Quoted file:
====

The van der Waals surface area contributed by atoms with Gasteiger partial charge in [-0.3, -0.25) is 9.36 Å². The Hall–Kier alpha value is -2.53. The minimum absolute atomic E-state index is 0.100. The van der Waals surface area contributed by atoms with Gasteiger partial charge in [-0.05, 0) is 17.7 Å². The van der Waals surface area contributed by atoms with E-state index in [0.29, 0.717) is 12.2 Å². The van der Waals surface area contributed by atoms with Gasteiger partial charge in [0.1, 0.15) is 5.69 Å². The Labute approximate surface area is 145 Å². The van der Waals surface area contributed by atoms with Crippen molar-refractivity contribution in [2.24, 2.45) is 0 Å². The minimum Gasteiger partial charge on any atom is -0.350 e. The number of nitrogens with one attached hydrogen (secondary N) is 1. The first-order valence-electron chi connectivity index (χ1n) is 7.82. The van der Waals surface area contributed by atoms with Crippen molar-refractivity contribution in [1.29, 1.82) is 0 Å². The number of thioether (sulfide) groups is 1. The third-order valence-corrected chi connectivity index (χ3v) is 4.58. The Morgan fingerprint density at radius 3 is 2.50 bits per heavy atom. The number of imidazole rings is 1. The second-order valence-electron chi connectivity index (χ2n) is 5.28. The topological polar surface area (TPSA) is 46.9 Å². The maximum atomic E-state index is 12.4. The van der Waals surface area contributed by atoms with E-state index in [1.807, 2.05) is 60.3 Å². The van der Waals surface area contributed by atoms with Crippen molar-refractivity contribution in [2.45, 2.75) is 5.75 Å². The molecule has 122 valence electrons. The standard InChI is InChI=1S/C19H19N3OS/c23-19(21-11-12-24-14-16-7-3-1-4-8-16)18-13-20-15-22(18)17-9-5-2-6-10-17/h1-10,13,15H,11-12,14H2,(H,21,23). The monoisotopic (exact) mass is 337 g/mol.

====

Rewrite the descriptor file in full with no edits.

The van der Waals surface area contributed by atoms with Gasteiger partial charge in [-0.3, -0.25) is 9.36 Å². The Hall–Kier alpha value is -2.53. The minimum absolute atomic E-state index is 0.100. The van der Waals surface area contributed by atoms with Gasteiger partial charge in [-0.05, 0) is 17.7 Å². The van der Waals surface area contributed by atoms with E-state index in [0.29, 0.717) is 12.2 Å². The van der Waals surface area contributed by atoms with Gasteiger partial charge in [0.1, 0.15) is 5.69 Å². The Labute approximate surface area is 145 Å². The van der Waals surface area contributed by atoms with Crippen molar-refractivity contribution in [2.24, 2.45) is 0 Å². The minimum Gasteiger partial charge on any atom is -0.350 e. The number of nitrogens with one attached hydrogen (secondary N) is 1. The first-order valence-electron chi connectivity index (χ1n) is 7.82. The van der Waals surface area contributed by atoms with Crippen molar-refractivity contribution in [1.29, 1.82) is 0 Å². The number of thioether (sulfide) groups is 1. The third-order valence-corrected chi connectivity index (χ3v) is 4.58. The Morgan fingerprint density at radius 3 is 2.50 bits per heavy atom. The number of imidazole rings is 1. The second-order valence-electron chi connectivity index (χ2n) is 5.28. The topological polar surface area (TPSA) is 46.9 Å². The maximum atomic E-state index is 12.4. The van der Waals surface area contributed by atoms with E-state index in [1.807, 2.05) is 60.3 Å². The van der Waals surface area contributed by atoms with Crippen molar-refractivity contribution in [2.45, 2.75) is 5.75 Å². The molecule has 122 valence electrons. The standard InChI is InChI=1S/C19H19N3OS/c23-19(21-11-12-24-14-16-7-3-1-4-8-16)18-13-20-15-22(18)17-9-5-2-6-10-17/h1-10,13,15H,11-12,14H2,(H,21,23). The monoisotopic (exact) mass is 337 g/mol.